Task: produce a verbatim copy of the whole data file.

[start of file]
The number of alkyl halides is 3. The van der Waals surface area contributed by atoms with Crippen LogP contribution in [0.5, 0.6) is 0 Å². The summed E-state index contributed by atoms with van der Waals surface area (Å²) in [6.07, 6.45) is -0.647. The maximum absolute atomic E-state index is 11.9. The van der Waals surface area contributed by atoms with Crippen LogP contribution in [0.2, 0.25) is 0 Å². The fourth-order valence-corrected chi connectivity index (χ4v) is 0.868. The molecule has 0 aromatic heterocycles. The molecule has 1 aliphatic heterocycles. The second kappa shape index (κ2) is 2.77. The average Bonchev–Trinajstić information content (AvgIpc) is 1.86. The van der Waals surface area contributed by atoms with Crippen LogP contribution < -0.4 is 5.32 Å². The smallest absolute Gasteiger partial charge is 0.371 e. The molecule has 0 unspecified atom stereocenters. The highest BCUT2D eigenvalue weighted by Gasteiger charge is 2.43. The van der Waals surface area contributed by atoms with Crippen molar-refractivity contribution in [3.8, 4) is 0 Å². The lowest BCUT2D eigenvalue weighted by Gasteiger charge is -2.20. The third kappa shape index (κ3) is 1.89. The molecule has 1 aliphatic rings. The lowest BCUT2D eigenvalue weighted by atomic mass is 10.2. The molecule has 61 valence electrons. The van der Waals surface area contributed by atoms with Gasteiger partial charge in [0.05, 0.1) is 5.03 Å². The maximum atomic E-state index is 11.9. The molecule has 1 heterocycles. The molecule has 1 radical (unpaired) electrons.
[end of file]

The number of alkyl halides is 3. The van der Waals surface area contributed by atoms with Crippen LogP contribution in [0.5, 0.6) is 0 Å². The summed E-state index contributed by atoms with van der Waals surface area (Å²) in [6.07, 6.45) is -0.647. The maximum absolute atomic E-state index is 11.9. The van der Waals surface area contributed by atoms with Crippen LogP contribution in [0.2, 0.25) is 0 Å². The fourth-order valence-corrected chi connectivity index (χ4v) is 0.868. The molecule has 0 aromatic heterocycles. The molecule has 1 aliphatic heterocycles. The second kappa shape index (κ2) is 2.77. The average Bonchev–Trinajstić information content (AvgIpc) is 1.86. The van der Waals surface area contributed by atoms with Crippen LogP contribution < -0.4 is 5.32 Å². The smallest absolute Gasteiger partial charge is 0.371 e. The molecule has 0 unspecified atom stereocenters. The highest BCUT2D eigenvalue weighted by Gasteiger charge is 2.43. The van der Waals surface area contributed by atoms with Crippen molar-refractivity contribution in [3.8, 4) is 0 Å². The lowest BCUT2D eigenvalue weighted by Gasteiger charge is -2.20. The third kappa shape index (κ3) is 1.89. The molecule has 1 aliphatic rings. The lowest BCUT2D eigenvalue weighted by atomic mass is 10.2. The molecule has 61 valence electrons. The van der Waals surface area contributed by atoms with Gasteiger partial charge in [0.05, 0.1) is 5.03 Å². The maximum atomic E-state index is 11.9. The molecule has 1 heterocycles. The molecule has 1 radical (unpaired) electrons.